Background: Overall, Latinas are more likely to be diagnosed with a more advanced stage of breast cancer and are 20% more likely to die of breast cancer than non-Hispanic white women. It is estimated that from 2003 to 2006, $82.0 billion in direct medical care expenditures, in addition to 100,000 lives annually, could be saved by eliminating health disparities experienced by Latinos and increasing the use of up to 5 preventive services in the United States. An additional 3700 lives could be saved if 90% of women aged ≤40 years were recently screened for breast cancer. Methods: The authors examined the risk for breast cancer in a case-control, population-based sample of Mexican-origin women in Harris County, Texas (n = 714), where the rates of breast cancer mortality for Latina women have doubled since 1990. Results: Half of breast cancer cases (n = 119) were diagnosed in women aged <50 years. In a multivariate model, women who had a family history of breast cancer (odds ratio [OR], 4.3), who were born in Mexico and had high levels of language acculturation (OR, 2.5), and who did not have health insurance (OR, 1.6) had the highest risk for breast cancer. Conclusions: Because the current results indicated that Mexican-origin women are at high-risk for early onset, premenopausal breast cancer, the authors recommended policies that target screening, education, and treatment to prevent increased disparities in mortality. The authors concluded that the inclusion of community members and policymakers as partners in these endeavors would further safeguard against an increase in cancer health disparities and aid in formulating a policy agenda congruent with scientifically based, community-driven policy efforts that address breast cancer screening, education, and treatment in this vulnerable population.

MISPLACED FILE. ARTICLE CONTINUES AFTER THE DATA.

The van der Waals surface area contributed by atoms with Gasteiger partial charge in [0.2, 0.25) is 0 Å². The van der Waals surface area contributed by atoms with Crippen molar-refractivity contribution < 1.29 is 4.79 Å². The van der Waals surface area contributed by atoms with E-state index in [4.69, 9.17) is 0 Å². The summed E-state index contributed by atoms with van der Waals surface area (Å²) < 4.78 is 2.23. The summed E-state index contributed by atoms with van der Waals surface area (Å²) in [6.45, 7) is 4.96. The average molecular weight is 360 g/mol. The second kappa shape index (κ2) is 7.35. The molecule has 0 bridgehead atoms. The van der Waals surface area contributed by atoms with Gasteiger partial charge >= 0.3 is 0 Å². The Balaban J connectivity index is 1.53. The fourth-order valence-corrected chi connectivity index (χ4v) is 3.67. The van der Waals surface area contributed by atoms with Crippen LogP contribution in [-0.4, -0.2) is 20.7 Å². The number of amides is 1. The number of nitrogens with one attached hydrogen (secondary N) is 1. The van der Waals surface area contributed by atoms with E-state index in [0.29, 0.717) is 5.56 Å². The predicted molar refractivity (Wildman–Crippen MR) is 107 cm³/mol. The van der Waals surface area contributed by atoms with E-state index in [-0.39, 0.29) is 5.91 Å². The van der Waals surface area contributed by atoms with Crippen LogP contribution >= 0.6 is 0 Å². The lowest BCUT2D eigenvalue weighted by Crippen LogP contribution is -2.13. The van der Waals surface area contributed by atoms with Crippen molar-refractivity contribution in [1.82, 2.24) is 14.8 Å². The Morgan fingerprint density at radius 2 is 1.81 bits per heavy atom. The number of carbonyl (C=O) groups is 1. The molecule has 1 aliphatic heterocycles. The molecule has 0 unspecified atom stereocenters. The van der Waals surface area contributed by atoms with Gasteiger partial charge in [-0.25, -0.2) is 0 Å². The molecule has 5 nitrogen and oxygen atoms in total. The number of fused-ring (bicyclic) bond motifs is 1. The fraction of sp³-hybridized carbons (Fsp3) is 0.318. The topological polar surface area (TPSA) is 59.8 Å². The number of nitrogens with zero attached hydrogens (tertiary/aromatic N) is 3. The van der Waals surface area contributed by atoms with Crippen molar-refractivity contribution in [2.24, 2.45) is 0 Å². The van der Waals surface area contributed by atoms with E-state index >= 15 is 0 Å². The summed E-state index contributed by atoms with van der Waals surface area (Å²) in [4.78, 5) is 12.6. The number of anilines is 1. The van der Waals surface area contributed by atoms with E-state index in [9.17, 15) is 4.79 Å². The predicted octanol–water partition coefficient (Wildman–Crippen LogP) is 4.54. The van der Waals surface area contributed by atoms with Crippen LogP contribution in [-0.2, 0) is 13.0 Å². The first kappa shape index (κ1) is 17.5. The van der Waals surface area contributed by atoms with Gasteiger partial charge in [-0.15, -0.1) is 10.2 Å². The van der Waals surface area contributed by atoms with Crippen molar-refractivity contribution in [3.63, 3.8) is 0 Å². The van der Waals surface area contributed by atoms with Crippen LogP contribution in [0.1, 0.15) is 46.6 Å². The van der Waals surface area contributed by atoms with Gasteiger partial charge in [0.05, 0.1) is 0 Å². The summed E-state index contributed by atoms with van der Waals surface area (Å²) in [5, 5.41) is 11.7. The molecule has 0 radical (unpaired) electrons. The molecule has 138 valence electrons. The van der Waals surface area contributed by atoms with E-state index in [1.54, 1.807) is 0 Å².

All Science Journal Classification (ASJC) codes
- Cancer Research